PLSC 7N: Contemporary Political Ideologies
Time Offered:3:05PM - 4:20PM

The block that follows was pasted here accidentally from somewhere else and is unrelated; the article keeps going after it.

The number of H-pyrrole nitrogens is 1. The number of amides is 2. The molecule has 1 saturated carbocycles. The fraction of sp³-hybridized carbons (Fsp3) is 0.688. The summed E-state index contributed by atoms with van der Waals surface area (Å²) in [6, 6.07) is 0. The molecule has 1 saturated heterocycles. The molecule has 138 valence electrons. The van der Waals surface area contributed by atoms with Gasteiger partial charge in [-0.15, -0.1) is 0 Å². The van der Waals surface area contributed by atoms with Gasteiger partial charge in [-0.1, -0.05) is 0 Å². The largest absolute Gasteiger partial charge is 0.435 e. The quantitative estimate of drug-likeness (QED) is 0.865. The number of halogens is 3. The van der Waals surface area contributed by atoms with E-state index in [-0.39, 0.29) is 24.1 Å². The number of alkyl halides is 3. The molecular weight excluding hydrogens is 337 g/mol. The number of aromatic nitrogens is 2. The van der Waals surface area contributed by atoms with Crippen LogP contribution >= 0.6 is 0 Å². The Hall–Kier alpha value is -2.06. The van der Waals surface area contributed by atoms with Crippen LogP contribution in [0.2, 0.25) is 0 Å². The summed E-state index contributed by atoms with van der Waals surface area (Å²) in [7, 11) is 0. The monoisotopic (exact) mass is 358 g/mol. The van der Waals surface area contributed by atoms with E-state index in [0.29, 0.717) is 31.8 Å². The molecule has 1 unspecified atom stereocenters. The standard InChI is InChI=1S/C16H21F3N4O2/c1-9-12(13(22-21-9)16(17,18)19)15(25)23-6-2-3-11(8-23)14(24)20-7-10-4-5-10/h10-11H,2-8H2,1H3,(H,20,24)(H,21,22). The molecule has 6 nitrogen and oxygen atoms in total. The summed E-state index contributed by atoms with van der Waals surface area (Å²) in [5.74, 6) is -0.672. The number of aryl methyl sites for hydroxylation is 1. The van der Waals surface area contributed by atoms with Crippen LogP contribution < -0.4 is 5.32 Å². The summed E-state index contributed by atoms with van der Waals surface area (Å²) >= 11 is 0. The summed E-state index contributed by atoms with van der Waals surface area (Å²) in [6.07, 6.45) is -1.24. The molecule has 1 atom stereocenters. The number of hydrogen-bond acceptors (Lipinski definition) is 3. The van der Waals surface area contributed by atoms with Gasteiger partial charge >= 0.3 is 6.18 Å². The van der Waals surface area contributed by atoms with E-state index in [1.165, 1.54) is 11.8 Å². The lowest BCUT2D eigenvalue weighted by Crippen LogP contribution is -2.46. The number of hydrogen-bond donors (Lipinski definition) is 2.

This course provides a comparative analysis of the beliefs, values and ideas that constitute the major political ideologies in contemporary politics, such as liberalism, conservatism, socialism, anarchism, fascism and environmentalism. The course focuses on ideologies as traditions of thought developed through contentious political action with attention both to the unique features of each ideology and the ways that they overlap in theory and practice. It considers what ideologies are, what they do, and how we can study them. Each ideology is examined with respect to its historical origin; the major ideas, thinkers, events and political activists associated with its genesis; and how it has developed and changed in response to new circumstances. Students learn to think about ideologies as distinct from parties, regimes and political actors, and to establish criteria for classifying them in order to observe their influence on and through political action and organization. As the belief systems that underlie or justify political action, ideologies include views about human nature, history, and the scope and purpose of government. Ideologies implicitly or explicitly suggest an ideal form of socio-political organization that articulates who owes what to whom and establishes criteria for evaluating the status quo. The course will investigate how different ideologies understand the political community, the role of government, access to knowledge, institutional legitimacy and change. Students will learn to identify the value commitments various ideologies entail, as well as how those values shape the perception of political problems and the actions they necessitate.